A constable from Sahar police station was able to sneak in his service pistol into the Air Cargo Complex at three different entrances, despite the presence of metal detectors and security guards at the highly sensitive zone
Serious lapses in security at the Air Cargo Complex (ACC) were exposed when, in a dummy check conducted by Sahar police, a police official was able to sneak in a service pistol three times, through three different methods and gates.
The Air Cargo Complex, a part of Mumbai Customs, is responsible for handling of import and export of cargo. File pic
The checks have revealed that neither is the metal detector working properly, nor are the security agencies taking their job seriously. The complex, a part of Mumbai Customs, is responsible for handling of import and export of cargo from Mumbai via air.
The constable managed to sneak in the service pistol three times into the Air Cargo Complex at Sahar international airport. File pic
On September 30, Sachin Rokade, a constable attached with the Sahar police station, arrived at the ACC main gate (called wicked gate) at around 10 am. Rokade was in civil clothes and was carrying his service pistol on his person.
When he walked through the metal detector, the equipment didn’t beep to reveal the concealed weapon. Neither did the security guards of Tops Security, the agency who had stationed the officials there, frisk Rokade. The guards on duty were Laxmikant Kobre and Sathendar Taid.
Rokade then tested another entrance. He went to Heavy Gate 03 at around 11.05 am and handed over his pistol to a cargo loader. The constable was testing whether the weapon would be detected this time on a loader.
However, after checking the loader’s ID card and Cargo Entry Pass (CEP), he was allowed to pass. The main security official from SIS, the security agency, was not there on the spot and the weapon had sneaked in again.
In his third and final attempt, at around 11.15 am, Rokade gave his pistol to an employee of the cargo-handling companies at the terminal, at Gate 4. Here, too, the metal detector was not up to task and the SIS security guard failed to search the employee who was clearly breaking the rules.
Cause for concern
Ravindra Patil, senior police inspector at Sahar police station, confirmed the incident. “We were successful in conducting the dummy checks, in which it was found that the private security agency’s guards weren’t able to detect the service pistol possessed by one of our men,” he said.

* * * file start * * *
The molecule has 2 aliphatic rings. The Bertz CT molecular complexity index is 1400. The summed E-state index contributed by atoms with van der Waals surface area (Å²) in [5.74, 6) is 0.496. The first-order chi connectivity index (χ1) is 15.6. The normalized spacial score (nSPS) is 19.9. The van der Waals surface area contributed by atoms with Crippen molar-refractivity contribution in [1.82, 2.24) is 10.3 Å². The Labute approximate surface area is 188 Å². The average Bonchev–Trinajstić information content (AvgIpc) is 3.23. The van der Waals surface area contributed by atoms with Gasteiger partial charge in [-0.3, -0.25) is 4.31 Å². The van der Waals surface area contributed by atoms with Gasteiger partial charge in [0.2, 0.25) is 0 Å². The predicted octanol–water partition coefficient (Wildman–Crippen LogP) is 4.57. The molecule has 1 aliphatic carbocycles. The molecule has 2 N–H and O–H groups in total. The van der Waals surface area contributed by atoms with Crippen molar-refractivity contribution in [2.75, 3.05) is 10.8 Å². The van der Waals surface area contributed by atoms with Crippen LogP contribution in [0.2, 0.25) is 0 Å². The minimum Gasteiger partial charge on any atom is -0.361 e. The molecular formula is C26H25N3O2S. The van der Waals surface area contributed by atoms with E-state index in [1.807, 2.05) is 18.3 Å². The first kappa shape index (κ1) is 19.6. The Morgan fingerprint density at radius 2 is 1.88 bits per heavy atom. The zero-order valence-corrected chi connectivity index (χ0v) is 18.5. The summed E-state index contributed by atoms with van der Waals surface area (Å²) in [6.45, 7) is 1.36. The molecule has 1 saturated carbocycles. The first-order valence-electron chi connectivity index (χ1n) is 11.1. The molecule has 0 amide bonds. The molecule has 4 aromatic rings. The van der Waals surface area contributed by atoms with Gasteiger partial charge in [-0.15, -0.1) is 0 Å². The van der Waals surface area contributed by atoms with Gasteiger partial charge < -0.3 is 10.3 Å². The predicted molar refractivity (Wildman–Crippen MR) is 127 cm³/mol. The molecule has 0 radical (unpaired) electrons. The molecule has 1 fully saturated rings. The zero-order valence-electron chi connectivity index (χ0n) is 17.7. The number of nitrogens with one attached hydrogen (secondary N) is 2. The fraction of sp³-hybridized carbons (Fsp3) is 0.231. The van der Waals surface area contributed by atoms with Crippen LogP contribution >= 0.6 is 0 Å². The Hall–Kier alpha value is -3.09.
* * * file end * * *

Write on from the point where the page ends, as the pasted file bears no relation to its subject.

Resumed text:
With such lackadaisical security measures at the cargo complex, authorities definitely need to pull up their socks. A stun grenade was found recently on Prime Minister Narendra Modi’s standby plane, during his visit to the city for election rallies.
“The stun grenade and two hoax bomb threats received at the airport have already lead to security concerns. There are various anti-hijacking mock drills being conducted at T1 and T2, and such loopholes in security only add to the worries,” confessed an official who works as ground staff at the airport.
Ramesh Iyer, vice-chairman & CEO (India), Tops Security Limited, said, “Following the recent incident at Mumbai international airport involving a Tops Security Limited officer, it is important to note that there has been no breach of security regarding the police officer in question.
The police officer is a regular and familiar face at the cargo complex, and thus no reactive/proactive security measure such as utilising the hand-held security devices to regular frisking was required in his case. Furthermore, the Tops officer who was on duty when the police officer arrived at the cargo complex has not been suspended but rotated.
As part of Tops Security Limited’s meticulous and award-winning training programme, it is common practice for our officers to be on rotation, working across various clients.” Authorities at SIS Security refused to comment on the matter.
Rs 7,910 crore
Customs revenue earned by Mumbai air cargo complex in the financial year 2012-13